Mesa Verde, Colorado

Today we drove to Mesa Verde National Park, created in 1906 to preserve the archeological heritage of the American Pueblo people. The Park includes over 4,500 archeological sites; only 600 are cliff dwellings and we took a tour through one of them, Balcony House. This is one of the best preserved sites in the Park.

Balcony House and Cliff Palace

The builders of Balcony House are known as Ancestral Pueblo people, beginning about A.D. 1200, many chose to build their homes in the cliff-side alcoves. We started at the top of the cliff and walked down several flights of steel stairs with great views looking down into the Soda Canyon; and Balcony House is built 600 feet above the Canyon floor. We entered Balcony House at the north end of the site by climbing a stout double ladder, there are 38 rooms and 2 kivas. We reached the large balcony, an alcove 39 feet deep and 20 feet high with a retaining wall running along the entire front of the alcove. We climbed a short ladder and through a narrow opening to the Kiva Plaza, where there are two deep kivas side by side in the center of the site. To exit this dwelling we had to pass through the 12 foot long tunnel and 2 feet tall. The original residents of Balcony House entered through this tunnel. It was a little tight for Bob to pass through but he managed after some maneuvering.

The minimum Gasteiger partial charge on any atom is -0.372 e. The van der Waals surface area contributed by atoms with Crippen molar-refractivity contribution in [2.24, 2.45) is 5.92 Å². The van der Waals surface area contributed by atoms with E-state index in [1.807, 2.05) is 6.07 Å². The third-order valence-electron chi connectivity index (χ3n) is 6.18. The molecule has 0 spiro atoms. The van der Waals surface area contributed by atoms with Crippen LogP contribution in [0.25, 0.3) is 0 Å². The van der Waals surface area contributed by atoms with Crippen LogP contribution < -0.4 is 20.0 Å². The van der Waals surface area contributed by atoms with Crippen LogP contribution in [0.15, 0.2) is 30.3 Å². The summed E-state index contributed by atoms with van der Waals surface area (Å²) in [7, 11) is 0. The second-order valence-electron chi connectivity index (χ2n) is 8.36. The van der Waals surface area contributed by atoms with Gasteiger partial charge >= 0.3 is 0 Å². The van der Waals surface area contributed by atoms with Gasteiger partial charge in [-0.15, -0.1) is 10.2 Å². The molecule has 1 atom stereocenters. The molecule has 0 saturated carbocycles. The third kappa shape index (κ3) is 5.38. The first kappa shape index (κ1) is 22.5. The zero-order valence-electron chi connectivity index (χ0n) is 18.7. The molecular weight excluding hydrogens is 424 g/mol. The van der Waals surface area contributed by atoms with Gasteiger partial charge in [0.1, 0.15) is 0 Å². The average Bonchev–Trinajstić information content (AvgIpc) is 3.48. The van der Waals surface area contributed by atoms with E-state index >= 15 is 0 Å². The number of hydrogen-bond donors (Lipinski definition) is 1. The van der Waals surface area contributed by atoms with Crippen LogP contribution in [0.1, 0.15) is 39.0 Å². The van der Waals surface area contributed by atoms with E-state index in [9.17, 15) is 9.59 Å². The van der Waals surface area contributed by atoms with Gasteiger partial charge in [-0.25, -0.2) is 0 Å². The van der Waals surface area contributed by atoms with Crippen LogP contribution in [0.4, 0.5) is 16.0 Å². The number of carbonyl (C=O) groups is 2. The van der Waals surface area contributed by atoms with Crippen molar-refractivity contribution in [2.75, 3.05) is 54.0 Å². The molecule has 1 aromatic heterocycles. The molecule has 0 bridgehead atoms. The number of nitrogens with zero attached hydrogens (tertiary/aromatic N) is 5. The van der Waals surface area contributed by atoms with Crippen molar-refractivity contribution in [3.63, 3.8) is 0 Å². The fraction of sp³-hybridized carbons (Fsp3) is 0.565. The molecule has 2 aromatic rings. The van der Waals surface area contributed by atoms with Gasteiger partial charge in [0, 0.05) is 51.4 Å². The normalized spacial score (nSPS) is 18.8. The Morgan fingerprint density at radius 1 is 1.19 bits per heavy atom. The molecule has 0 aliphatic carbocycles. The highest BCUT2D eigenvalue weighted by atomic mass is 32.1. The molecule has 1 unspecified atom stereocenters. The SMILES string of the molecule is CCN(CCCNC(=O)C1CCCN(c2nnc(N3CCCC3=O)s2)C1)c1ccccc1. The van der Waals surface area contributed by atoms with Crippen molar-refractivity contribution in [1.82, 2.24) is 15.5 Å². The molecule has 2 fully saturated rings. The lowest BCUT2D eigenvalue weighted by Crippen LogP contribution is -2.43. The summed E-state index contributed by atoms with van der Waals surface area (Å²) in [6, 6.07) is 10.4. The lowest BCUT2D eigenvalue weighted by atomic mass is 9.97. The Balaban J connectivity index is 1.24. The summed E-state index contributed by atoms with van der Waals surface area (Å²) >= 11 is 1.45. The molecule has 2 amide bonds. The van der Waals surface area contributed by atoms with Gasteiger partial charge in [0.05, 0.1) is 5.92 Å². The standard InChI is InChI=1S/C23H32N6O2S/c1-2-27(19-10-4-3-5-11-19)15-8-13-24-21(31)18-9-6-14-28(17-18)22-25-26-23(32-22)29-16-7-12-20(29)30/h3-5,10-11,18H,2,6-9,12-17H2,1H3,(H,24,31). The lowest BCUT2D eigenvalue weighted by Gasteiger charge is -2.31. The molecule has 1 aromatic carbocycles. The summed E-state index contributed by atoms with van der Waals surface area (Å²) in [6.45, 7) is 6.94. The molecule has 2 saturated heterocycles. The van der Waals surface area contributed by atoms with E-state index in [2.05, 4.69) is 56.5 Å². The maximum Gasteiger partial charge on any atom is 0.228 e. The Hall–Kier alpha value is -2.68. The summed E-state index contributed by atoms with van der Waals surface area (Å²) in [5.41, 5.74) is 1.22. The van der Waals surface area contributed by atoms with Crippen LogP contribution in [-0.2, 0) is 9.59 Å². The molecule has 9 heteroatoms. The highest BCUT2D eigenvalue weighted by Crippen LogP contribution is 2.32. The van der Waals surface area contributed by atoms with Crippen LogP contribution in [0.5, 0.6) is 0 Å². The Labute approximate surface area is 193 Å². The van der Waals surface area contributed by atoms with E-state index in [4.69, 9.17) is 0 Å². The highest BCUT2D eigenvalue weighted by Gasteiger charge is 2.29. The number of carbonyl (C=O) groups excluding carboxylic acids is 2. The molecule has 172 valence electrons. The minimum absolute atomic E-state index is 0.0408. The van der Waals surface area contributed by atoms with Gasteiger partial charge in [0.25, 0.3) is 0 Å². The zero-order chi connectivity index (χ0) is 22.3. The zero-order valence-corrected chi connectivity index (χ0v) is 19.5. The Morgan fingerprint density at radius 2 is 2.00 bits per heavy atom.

Cliff Palace,the crown jewel of Mesa Verde National Park and an archeological masterpiece by any standard, is the largest cliff dwelling in North America. In 1888, two Cowboys, Richard Wetherill and Charlie Mason, chanced upon Cliff Palace while they were out herding cattle, it looked like “a magnificent city” in the cliffs across the canyon. We drove to the overlook to view the ruins from above, tours were not going down into the area now.